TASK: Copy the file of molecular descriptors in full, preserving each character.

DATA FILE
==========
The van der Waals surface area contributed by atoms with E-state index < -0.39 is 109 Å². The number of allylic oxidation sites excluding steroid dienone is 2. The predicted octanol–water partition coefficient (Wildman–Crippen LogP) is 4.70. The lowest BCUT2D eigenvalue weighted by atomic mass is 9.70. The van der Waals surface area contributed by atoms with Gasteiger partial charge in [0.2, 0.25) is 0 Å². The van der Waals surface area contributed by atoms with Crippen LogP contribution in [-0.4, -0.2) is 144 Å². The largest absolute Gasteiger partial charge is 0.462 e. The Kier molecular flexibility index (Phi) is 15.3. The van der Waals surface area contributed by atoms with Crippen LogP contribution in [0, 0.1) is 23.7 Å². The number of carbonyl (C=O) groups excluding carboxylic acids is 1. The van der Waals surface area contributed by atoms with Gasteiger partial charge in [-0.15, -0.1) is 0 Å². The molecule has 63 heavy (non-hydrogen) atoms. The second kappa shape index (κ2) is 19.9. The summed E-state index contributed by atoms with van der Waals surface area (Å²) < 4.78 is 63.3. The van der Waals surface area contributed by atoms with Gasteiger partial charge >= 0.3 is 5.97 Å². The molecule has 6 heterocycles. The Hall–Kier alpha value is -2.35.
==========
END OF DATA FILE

The van der Waals surface area contributed by atoms with E-state index < -0.39 is 109 Å². The number of allylic oxidation sites excluding steroid dienone is 2. The predicted octanol–water partition coefficient (Wildman–Crippen LogP) is 4.70. The lowest BCUT2D eigenvalue weighted by atomic mass is 9.70. The van der Waals surface area contributed by atoms with Gasteiger partial charge in [0.2, 0.25) is 0 Å². The van der Waals surface area contributed by atoms with Crippen LogP contribution in [-0.4, -0.2) is 144 Å². The largest absolute Gasteiger partial charge is 0.462 e. The Kier molecular flexibility index (Phi) is 15.3. The van der Waals surface area contributed by atoms with Crippen LogP contribution in [0, 0.1) is 23.7 Å². The number of carbonyl (C=O) groups excluding carboxylic acids is 1. The van der Waals surface area contributed by atoms with Gasteiger partial charge in [-0.15, -0.1) is 0 Å². The molecule has 63 heavy (non-hydrogen) atoms. The second kappa shape index (κ2) is 19.9. The summed E-state index contributed by atoms with van der Waals surface area (Å²) < 4.78 is 63.3. The van der Waals surface area contributed by atoms with Gasteiger partial charge >= 0.3 is 5.97 Å². The molecule has 6 heterocycles. The Hall–Kier alpha value is -2.35.